WINDHOEK – Although Resolution 17 of the first national land conference of 1991 stipulated that women should have the right to own land and the right to inherit it, to date only 23 percent of them own commercial land.
In terms of communal land, women only own 28 percent of it, a presentation by the Ministry of Land Reform at the ongoing second national land conference showed.
Land reform and resettlement director in the ministry, Peter Nangolo, further told delegates that women own 41 percent of resettlement farms against 59 owned by men.
He said 69.6 million hectares of agricultural land were distributed, with 52 percent (36.2 million hectares) freehold land/commercial land, occupied by some 4200 predominantly white farming households, while 48 percent (33.4 million hectares) are deemed communal or non-freehold land.
About 15 percent (12,7 million hectares) constituted national parks, forests, mining areas, agricultural research stations and conservancies.
Nangolo pointed out challenges facing the realisation of women land ownership and inheritance.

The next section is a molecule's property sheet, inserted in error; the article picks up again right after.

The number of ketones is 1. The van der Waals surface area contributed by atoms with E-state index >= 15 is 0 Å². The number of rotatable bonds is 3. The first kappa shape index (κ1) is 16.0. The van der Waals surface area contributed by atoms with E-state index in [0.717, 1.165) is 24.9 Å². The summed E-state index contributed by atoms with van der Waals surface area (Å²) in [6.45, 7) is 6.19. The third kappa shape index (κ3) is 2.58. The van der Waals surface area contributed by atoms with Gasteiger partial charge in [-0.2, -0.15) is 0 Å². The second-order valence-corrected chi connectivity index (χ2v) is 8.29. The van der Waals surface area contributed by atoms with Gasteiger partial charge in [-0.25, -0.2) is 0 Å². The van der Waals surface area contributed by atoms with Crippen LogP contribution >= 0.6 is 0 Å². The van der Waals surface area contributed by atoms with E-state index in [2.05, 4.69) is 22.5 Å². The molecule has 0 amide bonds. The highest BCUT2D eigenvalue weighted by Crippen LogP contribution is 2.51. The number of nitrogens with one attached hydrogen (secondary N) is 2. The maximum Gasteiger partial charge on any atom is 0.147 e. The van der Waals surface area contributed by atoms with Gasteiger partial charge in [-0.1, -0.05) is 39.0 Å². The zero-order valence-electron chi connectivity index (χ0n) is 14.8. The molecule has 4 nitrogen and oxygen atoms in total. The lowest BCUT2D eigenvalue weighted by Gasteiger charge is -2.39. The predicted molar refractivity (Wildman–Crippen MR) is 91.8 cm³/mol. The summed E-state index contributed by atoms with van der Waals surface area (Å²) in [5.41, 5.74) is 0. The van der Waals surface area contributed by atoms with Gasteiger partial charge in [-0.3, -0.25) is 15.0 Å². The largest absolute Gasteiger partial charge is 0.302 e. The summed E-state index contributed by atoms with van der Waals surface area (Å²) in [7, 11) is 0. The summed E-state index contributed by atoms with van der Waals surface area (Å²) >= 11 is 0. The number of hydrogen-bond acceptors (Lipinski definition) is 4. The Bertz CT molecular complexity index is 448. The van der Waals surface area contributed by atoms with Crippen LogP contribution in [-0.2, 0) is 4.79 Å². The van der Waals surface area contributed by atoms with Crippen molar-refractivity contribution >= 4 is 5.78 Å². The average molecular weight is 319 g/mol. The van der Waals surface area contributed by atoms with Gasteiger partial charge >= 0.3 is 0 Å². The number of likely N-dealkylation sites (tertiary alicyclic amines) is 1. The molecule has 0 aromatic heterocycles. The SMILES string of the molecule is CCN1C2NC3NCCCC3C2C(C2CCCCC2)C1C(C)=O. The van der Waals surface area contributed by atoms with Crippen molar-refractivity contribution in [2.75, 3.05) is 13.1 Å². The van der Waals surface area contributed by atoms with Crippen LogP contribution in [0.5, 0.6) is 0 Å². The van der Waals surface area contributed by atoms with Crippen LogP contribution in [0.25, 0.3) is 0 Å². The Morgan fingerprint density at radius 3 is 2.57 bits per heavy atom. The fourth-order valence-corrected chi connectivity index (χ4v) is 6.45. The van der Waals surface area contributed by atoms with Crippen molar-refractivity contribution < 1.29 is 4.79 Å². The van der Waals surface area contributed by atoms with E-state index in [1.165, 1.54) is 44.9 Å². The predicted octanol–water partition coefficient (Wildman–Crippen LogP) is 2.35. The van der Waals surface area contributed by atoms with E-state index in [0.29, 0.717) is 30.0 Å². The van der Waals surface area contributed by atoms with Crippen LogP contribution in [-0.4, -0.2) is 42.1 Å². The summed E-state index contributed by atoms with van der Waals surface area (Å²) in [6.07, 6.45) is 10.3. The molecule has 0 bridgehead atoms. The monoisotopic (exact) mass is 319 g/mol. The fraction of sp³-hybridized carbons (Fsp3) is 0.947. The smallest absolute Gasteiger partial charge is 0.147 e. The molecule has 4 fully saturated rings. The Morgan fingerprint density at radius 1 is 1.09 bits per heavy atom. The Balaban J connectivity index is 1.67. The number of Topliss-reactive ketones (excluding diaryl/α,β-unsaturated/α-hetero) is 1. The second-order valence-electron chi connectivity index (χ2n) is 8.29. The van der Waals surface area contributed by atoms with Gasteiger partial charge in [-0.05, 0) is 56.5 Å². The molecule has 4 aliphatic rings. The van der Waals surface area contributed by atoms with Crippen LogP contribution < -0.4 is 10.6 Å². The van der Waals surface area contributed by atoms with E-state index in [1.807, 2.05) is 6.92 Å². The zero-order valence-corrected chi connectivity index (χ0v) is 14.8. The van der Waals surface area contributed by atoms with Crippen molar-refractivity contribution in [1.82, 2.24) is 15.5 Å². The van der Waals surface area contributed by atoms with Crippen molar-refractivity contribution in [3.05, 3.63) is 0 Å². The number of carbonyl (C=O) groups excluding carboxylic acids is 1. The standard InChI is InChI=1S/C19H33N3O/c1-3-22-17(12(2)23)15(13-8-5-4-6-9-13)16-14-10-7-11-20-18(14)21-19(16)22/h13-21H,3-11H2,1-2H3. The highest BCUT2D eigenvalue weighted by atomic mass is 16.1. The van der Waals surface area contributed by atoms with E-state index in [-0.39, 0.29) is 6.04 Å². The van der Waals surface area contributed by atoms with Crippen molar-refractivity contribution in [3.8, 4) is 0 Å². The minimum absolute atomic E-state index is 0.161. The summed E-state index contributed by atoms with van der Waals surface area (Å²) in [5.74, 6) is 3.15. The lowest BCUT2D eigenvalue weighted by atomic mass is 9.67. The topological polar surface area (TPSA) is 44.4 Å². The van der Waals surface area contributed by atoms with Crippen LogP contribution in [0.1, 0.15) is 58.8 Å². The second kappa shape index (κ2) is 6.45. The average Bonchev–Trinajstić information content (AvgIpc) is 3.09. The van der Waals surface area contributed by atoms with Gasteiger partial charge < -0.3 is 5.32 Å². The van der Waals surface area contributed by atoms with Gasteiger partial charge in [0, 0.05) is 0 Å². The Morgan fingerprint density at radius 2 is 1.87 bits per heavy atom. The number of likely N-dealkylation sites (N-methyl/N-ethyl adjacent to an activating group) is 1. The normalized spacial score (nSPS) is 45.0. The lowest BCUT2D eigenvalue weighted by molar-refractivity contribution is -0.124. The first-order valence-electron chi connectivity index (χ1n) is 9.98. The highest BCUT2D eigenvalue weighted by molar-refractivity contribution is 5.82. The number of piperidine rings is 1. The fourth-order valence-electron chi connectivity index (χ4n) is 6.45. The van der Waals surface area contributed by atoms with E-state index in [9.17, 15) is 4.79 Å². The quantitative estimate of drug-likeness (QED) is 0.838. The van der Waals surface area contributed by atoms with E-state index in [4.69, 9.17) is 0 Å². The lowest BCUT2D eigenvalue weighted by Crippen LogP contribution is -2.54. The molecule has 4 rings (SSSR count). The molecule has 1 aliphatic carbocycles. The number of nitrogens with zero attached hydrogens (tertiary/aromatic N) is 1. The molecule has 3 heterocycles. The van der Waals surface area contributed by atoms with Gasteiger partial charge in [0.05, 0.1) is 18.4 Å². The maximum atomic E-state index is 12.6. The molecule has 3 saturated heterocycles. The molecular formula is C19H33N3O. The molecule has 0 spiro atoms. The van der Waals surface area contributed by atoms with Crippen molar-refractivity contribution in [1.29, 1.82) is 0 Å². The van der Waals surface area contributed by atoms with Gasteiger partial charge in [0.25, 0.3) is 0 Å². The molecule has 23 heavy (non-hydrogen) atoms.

One challenge is of instances of land encroachment decision, which disadvantages some women.
Nangolo also blamed the slow pace of women to own land on discriminatory laws that did not allow women to own land.
Resolution 17 formed part of the 24 consensus resolutions of the 1991 national land conference which were grouped under communal and commercial land.
During the first national land conference, government resolved to reverse the imbalances of women ownership in terms of land and inheritance.
At independence in 1990, Namibia inherited a skewed land distribution which necessitated the national consultation in 1990 that birthed the first national conference on Land Reform and the Land Question held on 25 June to 1 July 1991.